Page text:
In medicine, ketamine is used as an anesthetic. In clubs, where it's better known as "special K," ketamine is snorted or sometimes injected, with users saying it creates feelings of euphoria and being "out of your body." REUTERS

The UK-based National Honor Society (NHS) opened the first-ever clinic targeted to helping users of so-called 'club-drugs,' such as ecstasy, which has grown higher in recent years, in London.

Doctors say that the treatment at the new clinic will offer for those with problems caused by 'club drugs' such as ketamine, ecstasy, mephedrone and other legal highs.

Users of such drugs may think treatment services are geared towards crack or heroin and not seek help, UK researchers said.

The health risks associated with excessive use of club drugs are under-estimated by many people, Dr. Bowden-Jones, the clinic's founder, told BBC News most existing services focused on alcohol, heroin and crack cocaine use.

The first clinic was opened in Camberwell in 2009 by South London and Maudsley NHS Foundation Trust.

Little is known about the potential problems of the newer drugs, said Jones.

The new clinic, set up in Chelsea and Westminster hospital in London, has specialist treatments conducted by doctors, nurses, psychologists and drug workers.

Scientists have known for years that the nightclubbers' drug, Ecstasy, as well as, other psychotropic drugs suppress the growth of over half of all white blood cancer cells.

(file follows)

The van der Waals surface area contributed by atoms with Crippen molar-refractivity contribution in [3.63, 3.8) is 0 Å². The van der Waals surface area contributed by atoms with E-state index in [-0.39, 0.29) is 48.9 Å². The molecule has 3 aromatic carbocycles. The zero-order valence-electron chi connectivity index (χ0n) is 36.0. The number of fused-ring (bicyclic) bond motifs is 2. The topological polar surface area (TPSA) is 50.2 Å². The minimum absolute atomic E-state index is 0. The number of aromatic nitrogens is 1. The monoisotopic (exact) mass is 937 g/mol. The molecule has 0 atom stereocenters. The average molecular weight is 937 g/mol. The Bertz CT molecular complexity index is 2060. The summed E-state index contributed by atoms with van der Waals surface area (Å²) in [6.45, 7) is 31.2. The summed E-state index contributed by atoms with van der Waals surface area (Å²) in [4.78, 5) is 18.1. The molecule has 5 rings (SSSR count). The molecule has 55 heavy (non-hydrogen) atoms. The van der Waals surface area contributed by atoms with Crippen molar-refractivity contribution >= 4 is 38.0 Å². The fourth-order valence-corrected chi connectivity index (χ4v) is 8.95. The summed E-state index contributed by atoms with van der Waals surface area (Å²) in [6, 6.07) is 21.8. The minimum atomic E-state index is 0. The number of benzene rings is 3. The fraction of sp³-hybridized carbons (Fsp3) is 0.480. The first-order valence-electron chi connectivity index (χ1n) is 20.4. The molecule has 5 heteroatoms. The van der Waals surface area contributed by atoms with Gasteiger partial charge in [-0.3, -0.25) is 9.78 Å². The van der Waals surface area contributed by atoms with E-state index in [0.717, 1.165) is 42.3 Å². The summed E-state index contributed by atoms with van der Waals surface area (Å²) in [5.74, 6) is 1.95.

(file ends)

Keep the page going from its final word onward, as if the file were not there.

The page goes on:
New research proves that Ecstasy may kill some cancer cells, but scientists have increased its effectiveness 100-fold, they noted in the journal, Investigational New Drugs.

In August, American researchers also chemically re-engineered ecstasy by taking some atoms away and putting new ones in their place, thus reducing the toxic effect on the brain.

An earlier study showed all leukaemia, lymphoma and myeloma cells could be killed in a test tube, but any treatment would be a decade away.

Together, we were looking at structures of compounds that were more effective, said John Gordon, a professor at the University of Birmingham's School of Immunology and Infection.

BBC News reported in August, one variant increased cancer-fighting effectiveness 100-fold, meaning if 100 grams of un-modified ecstasy was needed to get the desired effect, only one gram of the modified ecstasy would be needed to have the same effect.

Against the cancers, particularly the leukaemia, the lymphoma and the myeloma, where we've tested these new compounds we can wipe out 100 percent of the cancer cells in some cases, Gordon said.

Fake ecstasy tablets that render users angry and aggressive have landed at least eight young Aucklanders in hospital needing sedation.

The Middlemore Hospital in Manukau reported half a dozen cases of drug-takers seeking emergency treatment last week after taking pills known as red rockets that they believed were ecstasy.